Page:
The Pizza Port chain, one of San Diego’s longest-lasting beer traditions, still pushes out hot pies and decent beer in its original Solana Beach location. But as the cute bartender warned me at the excellent Tiger! Tiger! beer bar in the North Park neighborhood of San Diego, adults beware, “It’s totally kid city there.”
I, being the consummate professional journalist I am, went to two of the locations (plus Port Brewing/Lost Abbey in San Marcos which is an independent spinoff) to test that theory. Between youth soccer teams and one very frustrated toddler, I can confirm that Pizza Port is a haven for kids. The Solana Beach spot is also where San Diego County’s own Stone Brewing tapped its very first keg, unleashing its aggressive, hop-forward beers upon the world.
Port’s Ocean Beach and Solana Beach locations are a short hop from the beach, and the company dabbles in all sorts of brews in a messy, ever-changing tap list.
With beers like the Junkel in the Trunkel Dunkel, The Catalina Wine Mixer and Pineapple Pikachu, the names are sometimes more appealing than the brews themselves.
Cross the gorgeous Coronado Bridge from Downtown San Diego to the Navy-heavy Coronado Island and the long-standing Coronado Brewing Company.
Opened way back in 1996, the red-headed mermaid of Coronado has stood for quality beer in San Diego and remains a standard today. Just a block and a half from North San Diego Bay, diners and drinkers can enjoy a dazzling view of Downtown while sipping on an Idiot IPA, a complex imperial IPA with a blend of Nugget, Columbus, Centennial, Chinook, and Cascade hops.
The Orange Avenue Wit is a popular option as well, showcasing local California orange peel with the style’s characteristic coriander and wheat. It’s refreshing, crisp and finishes with honey sweetness, perfect for looking across the water at the Embarcadero Marina Park. Classic beers like the Islander IPA, Mermaid’s Red, and Blue Bridge Coffee Stout round out one of the most well-balanced line-ups in California.
If the iconic red roofs of Coronado Island don’t work for you, head to the quirky bar and arts scene in Ocean Beach.
This neighborhood is lousy with good places to drink, and has brewing outposts from Belching Beaver, Culture, Helm’s, and OB Brewing all clustered within just blocks of each other and the beach, but for an especially interesting experience, go to the Kilowatt Brewing location in Ocean Beach for an awesome, artistic taproom and the murky, delicious Grand Entrance Imperial Stout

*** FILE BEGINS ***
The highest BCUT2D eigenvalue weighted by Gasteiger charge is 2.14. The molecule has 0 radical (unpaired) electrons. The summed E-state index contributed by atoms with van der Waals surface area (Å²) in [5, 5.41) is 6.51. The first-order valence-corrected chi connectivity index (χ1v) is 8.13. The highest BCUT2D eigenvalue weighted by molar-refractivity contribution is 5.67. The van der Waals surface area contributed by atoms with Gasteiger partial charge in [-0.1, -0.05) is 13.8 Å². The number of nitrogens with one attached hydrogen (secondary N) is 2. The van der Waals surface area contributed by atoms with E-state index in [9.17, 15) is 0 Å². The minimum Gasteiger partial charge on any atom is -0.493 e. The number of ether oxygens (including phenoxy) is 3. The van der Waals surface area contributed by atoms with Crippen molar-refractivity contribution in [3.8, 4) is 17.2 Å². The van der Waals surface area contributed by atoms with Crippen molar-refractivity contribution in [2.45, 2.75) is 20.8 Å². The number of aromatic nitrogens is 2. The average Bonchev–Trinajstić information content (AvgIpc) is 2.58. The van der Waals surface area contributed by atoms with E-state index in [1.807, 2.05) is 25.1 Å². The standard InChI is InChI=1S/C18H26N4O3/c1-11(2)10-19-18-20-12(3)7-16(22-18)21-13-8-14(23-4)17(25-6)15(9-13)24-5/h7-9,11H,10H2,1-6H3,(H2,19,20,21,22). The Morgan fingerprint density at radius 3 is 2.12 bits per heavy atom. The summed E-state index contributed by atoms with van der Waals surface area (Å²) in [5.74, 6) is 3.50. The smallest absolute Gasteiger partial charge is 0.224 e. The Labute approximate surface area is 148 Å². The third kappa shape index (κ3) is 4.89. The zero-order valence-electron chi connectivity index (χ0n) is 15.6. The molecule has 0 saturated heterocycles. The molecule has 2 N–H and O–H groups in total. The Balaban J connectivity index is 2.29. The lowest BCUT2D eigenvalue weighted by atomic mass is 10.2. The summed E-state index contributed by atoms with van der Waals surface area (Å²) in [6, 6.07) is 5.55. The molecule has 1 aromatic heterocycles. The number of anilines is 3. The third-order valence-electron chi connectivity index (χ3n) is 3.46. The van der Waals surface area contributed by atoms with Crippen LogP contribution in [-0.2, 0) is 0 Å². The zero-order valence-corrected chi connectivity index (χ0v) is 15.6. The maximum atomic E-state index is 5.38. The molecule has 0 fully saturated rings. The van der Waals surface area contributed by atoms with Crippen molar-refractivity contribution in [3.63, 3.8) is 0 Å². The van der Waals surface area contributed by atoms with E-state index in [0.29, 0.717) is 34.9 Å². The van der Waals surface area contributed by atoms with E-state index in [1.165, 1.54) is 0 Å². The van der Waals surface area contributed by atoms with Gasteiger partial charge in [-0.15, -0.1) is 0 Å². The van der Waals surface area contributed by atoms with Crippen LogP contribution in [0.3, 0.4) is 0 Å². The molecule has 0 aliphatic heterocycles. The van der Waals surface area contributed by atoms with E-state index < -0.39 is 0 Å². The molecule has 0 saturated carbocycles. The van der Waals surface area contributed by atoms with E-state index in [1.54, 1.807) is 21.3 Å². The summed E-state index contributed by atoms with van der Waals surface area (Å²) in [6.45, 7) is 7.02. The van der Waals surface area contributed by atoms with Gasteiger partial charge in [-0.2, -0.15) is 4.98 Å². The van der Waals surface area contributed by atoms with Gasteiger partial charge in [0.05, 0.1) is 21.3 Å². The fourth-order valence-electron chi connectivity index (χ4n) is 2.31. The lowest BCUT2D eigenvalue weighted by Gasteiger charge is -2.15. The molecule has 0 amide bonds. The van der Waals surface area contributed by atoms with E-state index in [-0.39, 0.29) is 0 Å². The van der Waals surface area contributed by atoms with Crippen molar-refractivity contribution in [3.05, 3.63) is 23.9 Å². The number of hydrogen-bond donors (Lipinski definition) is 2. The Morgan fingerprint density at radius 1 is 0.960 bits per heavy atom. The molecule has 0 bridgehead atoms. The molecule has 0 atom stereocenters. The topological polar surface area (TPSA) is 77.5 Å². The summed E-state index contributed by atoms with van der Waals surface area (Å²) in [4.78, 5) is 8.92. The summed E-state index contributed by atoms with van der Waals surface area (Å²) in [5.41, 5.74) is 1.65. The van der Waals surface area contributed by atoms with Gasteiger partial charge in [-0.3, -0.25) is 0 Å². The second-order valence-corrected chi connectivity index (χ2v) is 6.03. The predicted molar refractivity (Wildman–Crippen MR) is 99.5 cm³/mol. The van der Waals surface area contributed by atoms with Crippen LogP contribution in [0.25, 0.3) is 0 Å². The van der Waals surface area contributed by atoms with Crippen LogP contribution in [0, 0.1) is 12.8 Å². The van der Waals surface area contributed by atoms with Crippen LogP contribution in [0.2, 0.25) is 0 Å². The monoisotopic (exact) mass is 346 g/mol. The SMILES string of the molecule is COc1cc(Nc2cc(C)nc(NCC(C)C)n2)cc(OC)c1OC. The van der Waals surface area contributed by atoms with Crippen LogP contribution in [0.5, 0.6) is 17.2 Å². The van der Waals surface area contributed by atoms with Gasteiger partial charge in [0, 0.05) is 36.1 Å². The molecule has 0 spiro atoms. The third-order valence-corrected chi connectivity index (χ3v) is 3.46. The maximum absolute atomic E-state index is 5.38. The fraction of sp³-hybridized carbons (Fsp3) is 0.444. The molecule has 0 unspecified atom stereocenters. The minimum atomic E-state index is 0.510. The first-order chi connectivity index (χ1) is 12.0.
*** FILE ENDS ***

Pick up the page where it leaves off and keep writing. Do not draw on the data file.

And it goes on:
End a long day in Southern California tasting beers near the beach at a place I stumbled upon entirely by accident and instantly fell in love with.
Wonderland Ocean Pub, overlooking the waves in Ocean Beach, is the best place to enjoy craft beer near the beach in San Diego. Full stop.
The second-floor pub has a selection of beers from local favorites such as Modern Times, Societe, Stone, and Alpine brewing companies. It does have a few taps dedicated to bigger brews like Elysian, Four Peaks, and Ballast Point, but that’s pretty par for the course. Come for happy hour and watch the sun set over the waves with a pint in your hand.
I had the Vacation Coconut IPA, a goofy, unique brew from Resident Brewing Company, a downtown-based spot. It wasn’t the right fit for me, but the hoppiness competed with the coconut flavor in the glass.
Enjoy, if you can, a complimentary “sunset shot” of Fernet Branca for all patrons in the crowded pub. The food is excellent, and the bar’s name nods to Ocean Beach’s early 1900s history as an amusement park town.
That’s long-since passed, but the area remains walkable, fun and lively.
Wonderland marks the setting of the sun on the beach every night, but it’s not the end of good places to enjoy beer near the water.
With San Diego’s density of great beer locations and Orange and Los Angeles counties quickly racing to close the gap, it won’t be the last great place to catch an ocean breeze, watch the gulls and sip a cold beer.
And best of all, no snow.